1) Corey Ray (Brewers) - The 2016 first round pick of the Brewers has an average arm that could fit in right. His legs have the speed to cover centerfield, but it is not burner speed that covers wide patches of green. The Brewers hope his power bat will get him in the lineup. Last year an injury gave him a late start to the season and he struggled to make contact, hitting .237 with 156 whiffs in 112 games. The power was also not prevalent with a .367 slugging average. The year before in a half season he made better contact (54 whiffs in 57 games) but his other numbers were not much better (.247 ave. and a .385 slugging). He will need to do better with thee bat if he wants to play left. As a college drafted player he is 23 so the Brewers do not have the luxury of time to show a lot of patience with him. A promotion to AA is not deserved but will probably occur out of necessity.

2) Willie Calhoun (Rangers) - Willie was drafted in the fourth round in 2015 by the Dodgers. At 5′8″ he is small of stature but his bat carries a lot of wallop. The Dodgers used him at second base and were playing him more in left field when they traded him to the Rangers in the Yu Darvish deal. The Rangers stuck him out in left field where he flourished. His power bat made a statement in 2016 when he slugged 27 homeruns, though his slugging percentage was greater in 2015 (.519 to .469) but not as recognized because he played just half a season covering three different levels. After a slow start Willie turned on the after burners in 2017, blasting 32 homeruns, with a .572 slugging percentage in what is usually a hitter friendly Pacific Coast League. This resulted in his major league debut where his power was absent but in minimal at bats. Look for him to compete for the Rangers left field job next year.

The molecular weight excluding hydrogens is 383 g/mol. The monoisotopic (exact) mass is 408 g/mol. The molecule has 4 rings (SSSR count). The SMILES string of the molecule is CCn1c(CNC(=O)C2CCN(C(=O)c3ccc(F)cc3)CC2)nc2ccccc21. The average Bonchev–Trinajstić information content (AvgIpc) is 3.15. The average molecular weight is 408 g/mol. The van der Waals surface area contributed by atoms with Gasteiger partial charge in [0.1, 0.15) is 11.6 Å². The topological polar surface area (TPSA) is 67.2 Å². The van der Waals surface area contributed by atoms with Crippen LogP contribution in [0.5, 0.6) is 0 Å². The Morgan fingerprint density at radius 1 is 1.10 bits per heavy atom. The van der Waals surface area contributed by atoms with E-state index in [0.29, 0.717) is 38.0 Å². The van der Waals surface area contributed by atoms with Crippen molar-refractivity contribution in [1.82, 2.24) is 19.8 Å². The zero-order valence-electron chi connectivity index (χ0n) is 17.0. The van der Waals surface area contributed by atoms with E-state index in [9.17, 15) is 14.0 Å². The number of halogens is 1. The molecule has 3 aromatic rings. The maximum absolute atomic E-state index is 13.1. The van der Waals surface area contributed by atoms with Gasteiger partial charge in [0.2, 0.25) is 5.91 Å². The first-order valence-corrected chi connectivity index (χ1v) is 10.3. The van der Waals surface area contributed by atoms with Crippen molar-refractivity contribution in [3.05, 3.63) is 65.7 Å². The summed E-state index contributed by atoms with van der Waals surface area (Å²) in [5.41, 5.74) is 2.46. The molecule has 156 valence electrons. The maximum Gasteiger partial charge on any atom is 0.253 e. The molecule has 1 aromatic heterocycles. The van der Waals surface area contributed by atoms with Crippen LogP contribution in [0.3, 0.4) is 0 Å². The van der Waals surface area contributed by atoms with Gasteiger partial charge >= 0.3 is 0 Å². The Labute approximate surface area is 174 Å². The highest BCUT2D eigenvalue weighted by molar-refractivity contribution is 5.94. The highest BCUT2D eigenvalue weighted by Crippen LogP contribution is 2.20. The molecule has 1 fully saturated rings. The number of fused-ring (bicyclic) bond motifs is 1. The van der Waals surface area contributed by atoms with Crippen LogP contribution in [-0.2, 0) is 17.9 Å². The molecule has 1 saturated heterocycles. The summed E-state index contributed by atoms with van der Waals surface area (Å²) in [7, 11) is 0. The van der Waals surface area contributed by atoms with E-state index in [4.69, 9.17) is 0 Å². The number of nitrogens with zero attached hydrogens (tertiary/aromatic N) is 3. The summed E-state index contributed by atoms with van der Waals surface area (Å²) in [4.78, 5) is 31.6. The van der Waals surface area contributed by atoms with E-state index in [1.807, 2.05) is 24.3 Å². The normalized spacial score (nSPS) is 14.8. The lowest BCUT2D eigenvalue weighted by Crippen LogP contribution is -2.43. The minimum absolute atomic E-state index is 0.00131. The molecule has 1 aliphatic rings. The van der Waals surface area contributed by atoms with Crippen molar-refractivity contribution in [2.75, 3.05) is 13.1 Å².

3) Blake Rutherford (White Sox) - The Yankees made Blake their first pick in the 2016 draft. Last year they traded him to the White Sox in the Todd Frazier deal. The Yankees outfield is a bit crowded with prospects Aaron Judge and Clint Frazier forming the nucleus of their outfield for years to come so Blake was an extra piece. He does not have a rocket arm that you expect for right or the burner speed for center, but he could play both positions adequately if he makes it as a fourth outfielder. In a half a season with the Yankees shorter season clubs Blake raked, hitting .351 with a .570 slugging. He failed to replicate those numbers when promoted to full season ball, carrying only two balls over the fence (.348 slugging). His lefthanded bat has the potential for power once he adds some lift in his swing to allow balls to glide over the fence. Expect him to start the 2018 season in AA.

4) Austin Meadows (Pirates) - A highly touted first round pick of the Pirates in 2013. His high school baseball rival in Georgia Clint Frazier has already seen time in the major leagues. Injuries have curbed the career of Austin, limiting him to just 81 games last year. In 2016 injuries limited him to just 87 games. His arm is fringy but his speed could allow him to play center. Because of his injuries, his play has been sporadic, but still good enough to be promoted to AAA. Last year Meadows strung together a career low slugging average of .384. With McCutchen ready to become a free agent after next year the Pirates could slide Starling Marte to centerfield and place Austin in left. In order for that to be accomplished Austin needs to improve his stock with the bat and stay healthy.

5) Tyler O’Neil (Cardinals) - Tyler was a third round pick of the Mariners in 2013. The Canadian born Tyler is the son of a body builder so he lifts weights as well, giving him biceps that can carry balls far over the fence. Last year he hit 31 homeruns, 19 of them with the Mariners AAA team and the remaining 12 with the AAA team of the Cardinals. In 2015 he had hit 32. That power comes with a number of swings and misses (151 in 130 games) but teams will take that for a power hitter. The Cardinals outfield is crowded but Tyler possesses power that few can match. His speed is below average and arm above average so a corner is the best place for him.